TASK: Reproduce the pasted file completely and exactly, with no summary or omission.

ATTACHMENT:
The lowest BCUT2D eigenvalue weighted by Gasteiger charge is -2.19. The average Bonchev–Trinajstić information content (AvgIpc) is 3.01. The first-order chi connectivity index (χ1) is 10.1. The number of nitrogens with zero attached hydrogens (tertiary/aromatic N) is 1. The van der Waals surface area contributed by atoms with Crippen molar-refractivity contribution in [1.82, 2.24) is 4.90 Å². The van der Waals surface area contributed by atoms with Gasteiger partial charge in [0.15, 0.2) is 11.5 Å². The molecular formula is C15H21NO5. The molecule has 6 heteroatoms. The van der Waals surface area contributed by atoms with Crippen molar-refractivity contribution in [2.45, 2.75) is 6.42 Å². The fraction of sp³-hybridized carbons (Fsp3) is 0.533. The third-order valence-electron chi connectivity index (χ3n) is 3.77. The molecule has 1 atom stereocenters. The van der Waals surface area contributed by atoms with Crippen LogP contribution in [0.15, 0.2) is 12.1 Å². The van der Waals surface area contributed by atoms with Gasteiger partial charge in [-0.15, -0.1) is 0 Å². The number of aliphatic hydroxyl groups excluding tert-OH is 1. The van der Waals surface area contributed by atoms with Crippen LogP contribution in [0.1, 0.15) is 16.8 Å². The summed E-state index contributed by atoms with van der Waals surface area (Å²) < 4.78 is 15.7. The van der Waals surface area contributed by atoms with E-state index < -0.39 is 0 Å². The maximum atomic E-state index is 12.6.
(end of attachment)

The lowest BCUT2D eigenvalue weighted by Gasteiger charge is -2.19. The average Bonchev–Trinajstić information content (AvgIpc) is 3.01. The first-order chi connectivity index (χ1) is 10.1. The number of nitrogens with zero attached hydrogens (tertiary/aromatic N) is 1. The van der Waals surface area contributed by atoms with Crippen molar-refractivity contribution in [1.82, 2.24) is 4.90 Å². The van der Waals surface area contributed by atoms with Gasteiger partial charge in [0.15, 0.2) is 11.5 Å². The molecular formula is C15H21NO5. The molecule has 6 heteroatoms. The van der Waals surface area contributed by atoms with Crippen molar-refractivity contribution in [2.45, 2.75) is 6.42 Å². The fraction of sp³-hybridized carbons (Fsp3) is 0.533. The third-order valence-electron chi connectivity index (χ3n) is 3.77. The molecule has 1 atom stereocenters. The van der Waals surface area contributed by atoms with Crippen LogP contribution in [0.15, 0.2) is 12.1 Å². The van der Waals surface area contributed by atoms with Gasteiger partial charge in [-0.15, -0.1) is 0 Å². The number of aliphatic hydroxyl groups excluding tert-OH is 1. The van der Waals surface area contributed by atoms with Crippen LogP contribution in [0.1, 0.15) is 16.8 Å². The summed E-state index contributed by atoms with van der Waals surface area (Å²) < 4.78 is 15.7. The van der Waals surface area contributed by atoms with E-state index < -0.39 is 0 Å². The maximum atomic E-state index is 12.6.